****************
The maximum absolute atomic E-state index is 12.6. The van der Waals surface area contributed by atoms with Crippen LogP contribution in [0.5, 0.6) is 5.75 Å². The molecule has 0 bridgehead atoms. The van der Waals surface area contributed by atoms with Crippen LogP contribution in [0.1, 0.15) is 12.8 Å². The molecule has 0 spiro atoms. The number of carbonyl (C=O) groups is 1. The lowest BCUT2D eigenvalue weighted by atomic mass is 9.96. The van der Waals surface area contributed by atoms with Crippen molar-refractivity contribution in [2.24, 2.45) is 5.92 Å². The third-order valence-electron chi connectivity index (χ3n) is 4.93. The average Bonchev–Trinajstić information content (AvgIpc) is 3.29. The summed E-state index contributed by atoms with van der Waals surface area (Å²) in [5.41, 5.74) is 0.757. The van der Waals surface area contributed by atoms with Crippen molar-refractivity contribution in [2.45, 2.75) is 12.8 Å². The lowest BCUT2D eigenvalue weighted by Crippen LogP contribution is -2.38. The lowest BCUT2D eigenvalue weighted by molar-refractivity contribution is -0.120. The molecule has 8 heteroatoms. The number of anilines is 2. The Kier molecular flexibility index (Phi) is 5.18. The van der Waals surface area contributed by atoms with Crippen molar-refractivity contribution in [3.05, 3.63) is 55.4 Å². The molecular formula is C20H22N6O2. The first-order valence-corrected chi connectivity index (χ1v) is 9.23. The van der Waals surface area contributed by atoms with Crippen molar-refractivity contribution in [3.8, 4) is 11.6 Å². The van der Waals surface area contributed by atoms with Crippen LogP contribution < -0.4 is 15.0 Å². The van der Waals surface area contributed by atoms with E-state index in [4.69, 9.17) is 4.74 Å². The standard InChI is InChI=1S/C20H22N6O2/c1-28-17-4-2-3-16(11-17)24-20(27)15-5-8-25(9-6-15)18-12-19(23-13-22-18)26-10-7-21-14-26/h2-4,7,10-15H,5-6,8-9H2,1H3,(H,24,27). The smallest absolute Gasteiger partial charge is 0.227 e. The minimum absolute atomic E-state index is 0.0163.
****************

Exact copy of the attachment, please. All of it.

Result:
The maximum absolute atomic E-state index is 12.6. The van der Waals surface area contributed by atoms with Crippen LogP contribution in [0.5, 0.6) is 5.75 Å². The molecule has 0 bridgehead atoms. The van der Waals surface area contributed by atoms with Crippen LogP contribution in [0.1, 0.15) is 12.8 Å². The molecule has 0 spiro atoms. The number of carbonyl (C=O) groups is 1. The lowest BCUT2D eigenvalue weighted by atomic mass is 9.96. The van der Waals surface area contributed by atoms with Crippen molar-refractivity contribution in [2.24, 2.45) is 5.92 Å². The third-order valence-electron chi connectivity index (χ3n) is 4.93. The average Bonchev–Trinajstić information content (AvgIpc) is 3.29. The summed E-state index contributed by atoms with van der Waals surface area (Å²) in [5.41, 5.74) is 0.757. The van der Waals surface area contributed by atoms with Crippen molar-refractivity contribution in [2.45, 2.75) is 12.8 Å². The lowest BCUT2D eigenvalue weighted by Crippen LogP contribution is -2.38. The lowest BCUT2D eigenvalue weighted by molar-refractivity contribution is -0.120. The molecule has 8 heteroatoms. The number of anilines is 2. The Kier molecular flexibility index (Phi) is 5.18. The van der Waals surface area contributed by atoms with Crippen molar-refractivity contribution in [3.05, 3.63) is 55.4 Å². The molecular formula is C20H22N6O2. The first-order valence-corrected chi connectivity index (χ1v) is 9.23. The van der Waals surface area contributed by atoms with Crippen molar-refractivity contribution in [3.8, 4) is 11.6 Å². The van der Waals surface area contributed by atoms with Crippen LogP contribution < -0.4 is 15.0 Å². The van der Waals surface area contributed by atoms with E-state index in [4.69, 9.17) is 4.74 Å². The standard InChI is InChI=1S/C20H22N6O2/c1-28-17-4-2-3-16(11-17)24-20(27)15-5-8-25(9-6-15)18-12-19(23-13-22-18)26-10-7-21-14-26/h2-4,7,10-15H,5-6,8-9H2,1H3,(H,24,27). The smallest absolute Gasteiger partial charge is 0.227 e. The minimum absolute atomic E-state index is 0.0163.